Why is Winston's betrayal of Julia such a key point in 1984?

Expert Answers info

luannw eNotes educator | Certified Educator

calendarEducator since 2004

write1,060 answers

starTop subjects are Literature and Math

When Winston is caught by the government, he is told that there are three stages to his "reintegration": learning, understanding, and acceptance.  Winston doesn't betray Julia until the last stage and when he yells for the torturers to, "Do it to Julia! Not me!", he has capitulated and accepted Big Brother.  The acceptance of Big Brother is essential to the government because it means that Winston no longer has free will; he is nothing more than a pawn of the government.  Winston had thought he was strong and that he loved Julia.  The government does not want any of the people to love anyone more than they love Big Brother and the government because that means that the individual might favor the one loved over the government. By betraying Julia, Winston shows that he loves the government, and Big Brother, more than anyone else.

Further Reading:

check Approved by eNotes Editorial

parama9000 | Student

There are two parts to this.

The first would be when he finally decides for the torture to inflicted upon Julia when the rats were released onto him, to force him to hold on to himself first, before forcing that state of individuality to be accepting of the Party's manifesto, making him loyal and devoted to the party only.

The second would be the fact that he would resultingly place his loyalty, love and devotion to the Party, and only for the Party.

farmerchick | Student

Through his many years in the ministry of love, he had been tortured,starved, bashed, threatened and druged... but he never gave up hope on Julia..eg..Julia! Julia, my love!, Julia!... but then he looked in the mirror and saw he had become... he lost hope, and he started to believe O'Brien...Room 101; the main torturous rooms of all, and because he had a fear of rats he just wanted them to go away so he was started yelling eg. Do to it Julia!! no me!! Do it to Julia!.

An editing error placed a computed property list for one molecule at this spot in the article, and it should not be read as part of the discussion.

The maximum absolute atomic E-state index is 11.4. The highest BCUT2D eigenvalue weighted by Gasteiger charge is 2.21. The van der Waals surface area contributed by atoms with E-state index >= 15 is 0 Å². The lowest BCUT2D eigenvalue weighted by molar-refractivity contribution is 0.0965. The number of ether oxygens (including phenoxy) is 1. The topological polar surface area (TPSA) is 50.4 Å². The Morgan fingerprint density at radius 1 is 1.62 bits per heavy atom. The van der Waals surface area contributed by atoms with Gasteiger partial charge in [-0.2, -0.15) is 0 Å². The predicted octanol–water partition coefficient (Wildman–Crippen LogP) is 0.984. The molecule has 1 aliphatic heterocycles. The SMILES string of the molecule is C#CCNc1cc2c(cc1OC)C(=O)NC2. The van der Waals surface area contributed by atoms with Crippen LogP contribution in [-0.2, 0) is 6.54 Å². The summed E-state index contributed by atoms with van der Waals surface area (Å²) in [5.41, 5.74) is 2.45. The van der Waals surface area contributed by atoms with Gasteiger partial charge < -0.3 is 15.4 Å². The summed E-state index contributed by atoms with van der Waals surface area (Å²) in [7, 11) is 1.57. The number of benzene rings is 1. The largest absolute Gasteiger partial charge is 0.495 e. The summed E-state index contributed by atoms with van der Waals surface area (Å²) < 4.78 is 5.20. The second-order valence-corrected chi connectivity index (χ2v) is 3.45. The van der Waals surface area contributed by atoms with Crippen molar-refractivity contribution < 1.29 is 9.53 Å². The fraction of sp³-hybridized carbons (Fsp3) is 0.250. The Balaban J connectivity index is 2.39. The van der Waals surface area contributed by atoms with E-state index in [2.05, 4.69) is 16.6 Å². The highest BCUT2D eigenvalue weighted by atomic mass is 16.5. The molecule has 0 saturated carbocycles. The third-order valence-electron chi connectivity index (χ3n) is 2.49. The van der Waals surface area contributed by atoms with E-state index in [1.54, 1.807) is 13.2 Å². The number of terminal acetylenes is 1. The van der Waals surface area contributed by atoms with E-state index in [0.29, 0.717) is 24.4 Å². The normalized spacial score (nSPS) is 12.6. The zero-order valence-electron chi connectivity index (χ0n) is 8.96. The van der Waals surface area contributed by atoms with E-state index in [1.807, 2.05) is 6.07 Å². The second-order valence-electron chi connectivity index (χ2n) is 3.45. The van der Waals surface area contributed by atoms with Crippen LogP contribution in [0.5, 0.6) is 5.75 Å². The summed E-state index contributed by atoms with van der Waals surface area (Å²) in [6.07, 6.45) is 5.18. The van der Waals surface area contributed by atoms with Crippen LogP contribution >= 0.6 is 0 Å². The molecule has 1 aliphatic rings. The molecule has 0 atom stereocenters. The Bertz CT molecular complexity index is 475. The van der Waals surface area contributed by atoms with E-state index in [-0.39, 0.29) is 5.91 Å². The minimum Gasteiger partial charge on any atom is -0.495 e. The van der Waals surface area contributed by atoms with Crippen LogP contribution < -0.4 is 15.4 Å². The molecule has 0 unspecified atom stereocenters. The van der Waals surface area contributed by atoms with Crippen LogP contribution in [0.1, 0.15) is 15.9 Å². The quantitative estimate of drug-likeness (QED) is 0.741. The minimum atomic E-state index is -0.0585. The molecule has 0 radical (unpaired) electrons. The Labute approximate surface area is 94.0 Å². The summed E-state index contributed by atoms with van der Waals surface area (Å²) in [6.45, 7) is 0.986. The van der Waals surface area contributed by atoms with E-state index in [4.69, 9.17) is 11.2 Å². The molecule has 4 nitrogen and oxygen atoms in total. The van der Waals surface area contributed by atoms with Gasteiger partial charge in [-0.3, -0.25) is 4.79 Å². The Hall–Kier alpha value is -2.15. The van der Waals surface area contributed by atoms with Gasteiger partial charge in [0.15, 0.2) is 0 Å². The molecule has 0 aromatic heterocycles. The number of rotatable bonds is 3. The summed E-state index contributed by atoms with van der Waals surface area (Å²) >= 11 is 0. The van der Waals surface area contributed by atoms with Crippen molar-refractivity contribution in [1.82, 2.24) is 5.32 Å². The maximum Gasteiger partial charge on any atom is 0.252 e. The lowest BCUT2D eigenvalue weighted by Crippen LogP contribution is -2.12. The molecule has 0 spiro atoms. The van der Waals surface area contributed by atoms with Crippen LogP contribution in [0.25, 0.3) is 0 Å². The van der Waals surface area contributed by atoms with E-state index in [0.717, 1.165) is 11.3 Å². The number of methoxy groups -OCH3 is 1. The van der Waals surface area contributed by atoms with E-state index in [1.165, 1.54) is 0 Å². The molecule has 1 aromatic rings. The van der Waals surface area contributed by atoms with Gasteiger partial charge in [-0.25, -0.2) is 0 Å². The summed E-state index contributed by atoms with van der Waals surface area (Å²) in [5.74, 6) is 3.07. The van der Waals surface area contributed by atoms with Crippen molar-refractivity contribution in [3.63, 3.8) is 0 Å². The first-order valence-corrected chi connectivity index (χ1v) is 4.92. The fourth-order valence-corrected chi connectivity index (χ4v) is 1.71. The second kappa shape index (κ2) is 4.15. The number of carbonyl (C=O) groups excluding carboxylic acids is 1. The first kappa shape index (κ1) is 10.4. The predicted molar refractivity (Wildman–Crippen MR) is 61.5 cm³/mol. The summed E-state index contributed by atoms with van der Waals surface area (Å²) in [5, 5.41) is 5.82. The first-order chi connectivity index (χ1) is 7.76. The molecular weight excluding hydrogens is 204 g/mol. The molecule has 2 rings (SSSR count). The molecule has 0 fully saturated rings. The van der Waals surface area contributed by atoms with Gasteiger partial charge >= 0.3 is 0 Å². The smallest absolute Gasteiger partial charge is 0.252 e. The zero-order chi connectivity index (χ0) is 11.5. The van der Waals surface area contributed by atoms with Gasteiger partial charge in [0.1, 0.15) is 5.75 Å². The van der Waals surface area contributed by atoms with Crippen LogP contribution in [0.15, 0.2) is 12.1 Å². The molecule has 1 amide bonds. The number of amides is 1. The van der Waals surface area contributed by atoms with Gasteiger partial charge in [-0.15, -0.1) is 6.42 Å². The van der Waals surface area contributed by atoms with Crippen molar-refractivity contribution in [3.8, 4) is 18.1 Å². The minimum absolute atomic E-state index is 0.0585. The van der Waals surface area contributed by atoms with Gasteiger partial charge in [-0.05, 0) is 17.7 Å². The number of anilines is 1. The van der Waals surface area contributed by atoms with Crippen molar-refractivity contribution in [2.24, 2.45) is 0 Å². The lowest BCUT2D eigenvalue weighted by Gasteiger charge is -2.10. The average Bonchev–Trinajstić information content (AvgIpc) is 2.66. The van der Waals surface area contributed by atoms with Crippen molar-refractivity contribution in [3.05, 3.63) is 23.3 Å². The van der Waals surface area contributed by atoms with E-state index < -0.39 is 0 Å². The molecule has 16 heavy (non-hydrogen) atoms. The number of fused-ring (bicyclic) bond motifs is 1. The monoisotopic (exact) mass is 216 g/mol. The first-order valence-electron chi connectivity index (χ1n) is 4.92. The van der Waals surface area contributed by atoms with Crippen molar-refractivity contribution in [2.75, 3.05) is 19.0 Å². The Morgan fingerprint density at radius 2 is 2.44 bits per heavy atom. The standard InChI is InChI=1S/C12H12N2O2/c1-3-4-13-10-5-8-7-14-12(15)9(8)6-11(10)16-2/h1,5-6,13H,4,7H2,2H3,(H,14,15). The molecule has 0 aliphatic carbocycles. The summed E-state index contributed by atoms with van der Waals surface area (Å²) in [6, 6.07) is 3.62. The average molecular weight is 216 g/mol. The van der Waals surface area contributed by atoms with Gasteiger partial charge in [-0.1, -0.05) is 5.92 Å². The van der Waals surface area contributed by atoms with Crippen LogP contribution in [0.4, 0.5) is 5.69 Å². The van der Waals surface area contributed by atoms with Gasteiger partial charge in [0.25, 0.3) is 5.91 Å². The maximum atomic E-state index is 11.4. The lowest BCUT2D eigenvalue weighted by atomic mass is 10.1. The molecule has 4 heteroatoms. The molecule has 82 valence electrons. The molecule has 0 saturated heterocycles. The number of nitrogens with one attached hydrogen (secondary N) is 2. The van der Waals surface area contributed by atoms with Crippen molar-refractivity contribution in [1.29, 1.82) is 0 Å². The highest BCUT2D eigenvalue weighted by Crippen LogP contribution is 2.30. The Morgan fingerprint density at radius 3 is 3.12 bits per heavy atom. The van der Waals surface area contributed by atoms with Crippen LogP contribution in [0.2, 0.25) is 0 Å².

Furthermore, they released and saw Julia later on, he placed his hands on her waist but just looked at him like she didn't have a brain... but when they sat down on a park bench and the breeze slammed their cloaths together it felt "awkward"and decided to go..but they promised to see eachother again...

So, because that happened near the end was to show you (the viewer/ reader) what they had and what they would do during the time they had together and how dangerous it was...plus everything happened along with them..plus he thoght O'Brien was his "friend" and told him everything.. buthe didn't betray her...he just stopped loving her, and they remained friends...but at the end Winston loved Big Brother.

check Approved by eNotes Editorial
frizzyperm | Student

Winston lives in a brutal society which attempts to control every aspect of peoples' lives. The authorities even attempt to control what people think and feel. He has no freedom. He has no private life. He is not allowed to feel things that the authorities don't want him to feel' He is not supposed to be an individual, he is supossed to only be a 'citizen'.

But Winston wants a personal life. His Love for Julia is 'anti-social', it expresses his idividuality. He wants Julia and she wants him. It's personal. It's a private. It's exclusive. This is an individual need. He does want 'any' woman, he wants one particular woman; Julia.

For Winston, Julia represents hope, happiness, escape, safety, privacy, love, all the things he hasn't got as a citizen of Oceania.

By betraying Julia, he is betraying hope. He has lost his battle against the state, he will never be free in his head again.

check Approved by eNotes Editorial